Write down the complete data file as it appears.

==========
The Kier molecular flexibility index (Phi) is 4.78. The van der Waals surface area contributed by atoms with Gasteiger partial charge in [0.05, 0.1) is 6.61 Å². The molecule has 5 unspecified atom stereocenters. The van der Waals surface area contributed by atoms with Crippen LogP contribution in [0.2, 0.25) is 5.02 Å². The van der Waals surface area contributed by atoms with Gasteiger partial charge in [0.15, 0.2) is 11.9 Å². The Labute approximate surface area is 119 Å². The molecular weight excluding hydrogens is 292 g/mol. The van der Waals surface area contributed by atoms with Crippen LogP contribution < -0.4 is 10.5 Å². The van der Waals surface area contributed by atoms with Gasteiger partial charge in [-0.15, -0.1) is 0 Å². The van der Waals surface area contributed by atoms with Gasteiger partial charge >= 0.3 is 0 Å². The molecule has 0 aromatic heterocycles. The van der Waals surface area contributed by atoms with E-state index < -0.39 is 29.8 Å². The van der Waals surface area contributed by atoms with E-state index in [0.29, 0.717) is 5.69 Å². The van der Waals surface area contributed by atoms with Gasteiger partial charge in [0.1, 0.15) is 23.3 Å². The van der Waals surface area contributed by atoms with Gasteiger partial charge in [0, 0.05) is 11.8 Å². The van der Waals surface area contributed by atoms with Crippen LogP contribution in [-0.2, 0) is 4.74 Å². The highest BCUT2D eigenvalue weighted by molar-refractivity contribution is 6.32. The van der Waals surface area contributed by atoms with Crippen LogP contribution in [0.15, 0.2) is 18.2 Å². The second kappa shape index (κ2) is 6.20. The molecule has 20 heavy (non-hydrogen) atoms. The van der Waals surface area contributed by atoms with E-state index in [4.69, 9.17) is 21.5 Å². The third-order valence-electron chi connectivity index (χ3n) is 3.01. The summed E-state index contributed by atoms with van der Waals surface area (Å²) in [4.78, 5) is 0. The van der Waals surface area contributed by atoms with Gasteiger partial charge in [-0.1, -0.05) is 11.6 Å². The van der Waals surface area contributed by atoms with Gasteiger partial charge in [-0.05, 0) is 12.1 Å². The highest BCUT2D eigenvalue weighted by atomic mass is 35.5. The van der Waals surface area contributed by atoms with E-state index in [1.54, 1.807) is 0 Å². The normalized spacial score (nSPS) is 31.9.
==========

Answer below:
The Kier molecular flexibility index (Phi) is 4.78. The van der Waals surface area contributed by atoms with Gasteiger partial charge in [0.05, 0.1) is 6.61 Å². The molecule has 5 unspecified atom stereocenters. The van der Waals surface area contributed by atoms with Crippen LogP contribution in [0.2, 0.25) is 5.02 Å². The van der Waals surface area contributed by atoms with Gasteiger partial charge in [0.15, 0.2) is 11.9 Å². The Labute approximate surface area is 119 Å². The molecular weight excluding hydrogens is 292 g/mol. The van der Waals surface area contributed by atoms with Crippen LogP contribution < -0.4 is 10.5 Å². The van der Waals surface area contributed by atoms with Gasteiger partial charge in [-0.15, -0.1) is 0 Å². The van der Waals surface area contributed by atoms with Gasteiger partial charge >= 0.3 is 0 Å². The molecule has 0 aromatic heterocycles. The van der Waals surface area contributed by atoms with E-state index < -0.39 is 29.8 Å². The van der Waals surface area contributed by atoms with E-state index in [0.29, 0.717) is 5.69 Å². The van der Waals surface area contributed by atoms with Gasteiger partial charge in [0.1, 0.15) is 23.3 Å². The van der Waals surface area contributed by atoms with Gasteiger partial charge in [0, 0.05) is 11.8 Å². The van der Waals surface area contributed by atoms with Crippen LogP contribution in [-0.2, 0) is 4.74 Å². The highest BCUT2D eigenvalue weighted by molar-refractivity contribution is 6.32. The van der Waals surface area contributed by atoms with Crippen LogP contribution in [0.15, 0.2) is 18.2 Å². The second kappa shape index (κ2) is 6.20. The molecule has 20 heavy (non-hydrogen) atoms. The van der Waals surface area contributed by atoms with E-state index in [4.69, 9.17) is 21.5 Å². The third-order valence-electron chi connectivity index (χ3n) is 3.01. The summed E-state index contributed by atoms with van der Waals surface area (Å²) in [4.78, 5) is 0. The van der Waals surface area contributed by atoms with Gasteiger partial charge in [-0.1, -0.05) is 11.6 Å². The van der Waals surface area contributed by atoms with Gasteiger partial charge in [-0.05, 0) is 12.1 Å². The highest BCUT2D eigenvalue weighted by atomic mass is 35.5. The van der Waals surface area contributed by atoms with E-state index in [1.54, 1.807) is 0 Å². The normalized spacial score (nSPS) is 31.9.